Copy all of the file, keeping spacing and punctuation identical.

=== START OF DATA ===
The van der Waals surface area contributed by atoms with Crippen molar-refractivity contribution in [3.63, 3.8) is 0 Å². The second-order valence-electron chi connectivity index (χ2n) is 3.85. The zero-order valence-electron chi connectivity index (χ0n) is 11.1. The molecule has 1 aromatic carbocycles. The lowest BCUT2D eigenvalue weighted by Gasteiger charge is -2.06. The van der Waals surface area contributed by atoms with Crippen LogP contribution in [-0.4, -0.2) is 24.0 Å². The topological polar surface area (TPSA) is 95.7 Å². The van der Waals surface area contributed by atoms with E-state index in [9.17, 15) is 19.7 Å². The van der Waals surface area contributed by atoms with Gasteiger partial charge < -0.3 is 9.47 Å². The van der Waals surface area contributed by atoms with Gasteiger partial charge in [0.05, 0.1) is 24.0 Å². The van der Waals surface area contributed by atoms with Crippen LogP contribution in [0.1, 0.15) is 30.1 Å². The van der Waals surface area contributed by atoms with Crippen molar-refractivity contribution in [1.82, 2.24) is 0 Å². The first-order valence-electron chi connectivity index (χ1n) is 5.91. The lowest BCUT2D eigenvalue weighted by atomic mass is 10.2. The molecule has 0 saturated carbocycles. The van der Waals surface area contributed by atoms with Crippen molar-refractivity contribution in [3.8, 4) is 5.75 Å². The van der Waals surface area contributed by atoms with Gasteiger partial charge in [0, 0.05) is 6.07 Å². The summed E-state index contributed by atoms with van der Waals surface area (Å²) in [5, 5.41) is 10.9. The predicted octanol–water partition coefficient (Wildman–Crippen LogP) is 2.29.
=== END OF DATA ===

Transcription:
The van der Waals surface area contributed by atoms with Crippen molar-refractivity contribution in [3.63, 3.8) is 0 Å². The second-order valence-electron chi connectivity index (χ2n) is 3.85. The zero-order valence-electron chi connectivity index (χ0n) is 11.1. The molecule has 1 aromatic carbocycles. The lowest BCUT2D eigenvalue weighted by Gasteiger charge is -2.06. The van der Waals surface area contributed by atoms with Crippen LogP contribution in [-0.4, -0.2) is 24.0 Å². The topological polar surface area (TPSA) is 95.7 Å². The van der Waals surface area contributed by atoms with E-state index in [9.17, 15) is 19.7 Å². The van der Waals surface area contributed by atoms with Gasteiger partial charge < -0.3 is 9.47 Å². The van der Waals surface area contributed by atoms with Gasteiger partial charge in [0.05, 0.1) is 24.0 Å². The van der Waals surface area contributed by atoms with Crippen LogP contribution in [0.1, 0.15) is 30.1 Å². The van der Waals surface area contributed by atoms with Crippen molar-refractivity contribution in [1.82, 2.24) is 0 Å². The first-order valence-electron chi connectivity index (χ1n) is 5.91. The lowest BCUT2D eigenvalue weighted by atomic mass is 10.2. The molecule has 0 saturated carbocycles. The van der Waals surface area contributed by atoms with Crippen molar-refractivity contribution in [3.8, 4) is 5.75 Å². The van der Waals surface area contributed by atoms with Gasteiger partial charge in [0, 0.05) is 6.07 Å². The summed E-state index contributed by atoms with van der Waals surface area (Å²) in [5, 5.41) is 10.9. The predicted octanol–water partition coefficient (Wildman–Crippen LogP) is 2.29.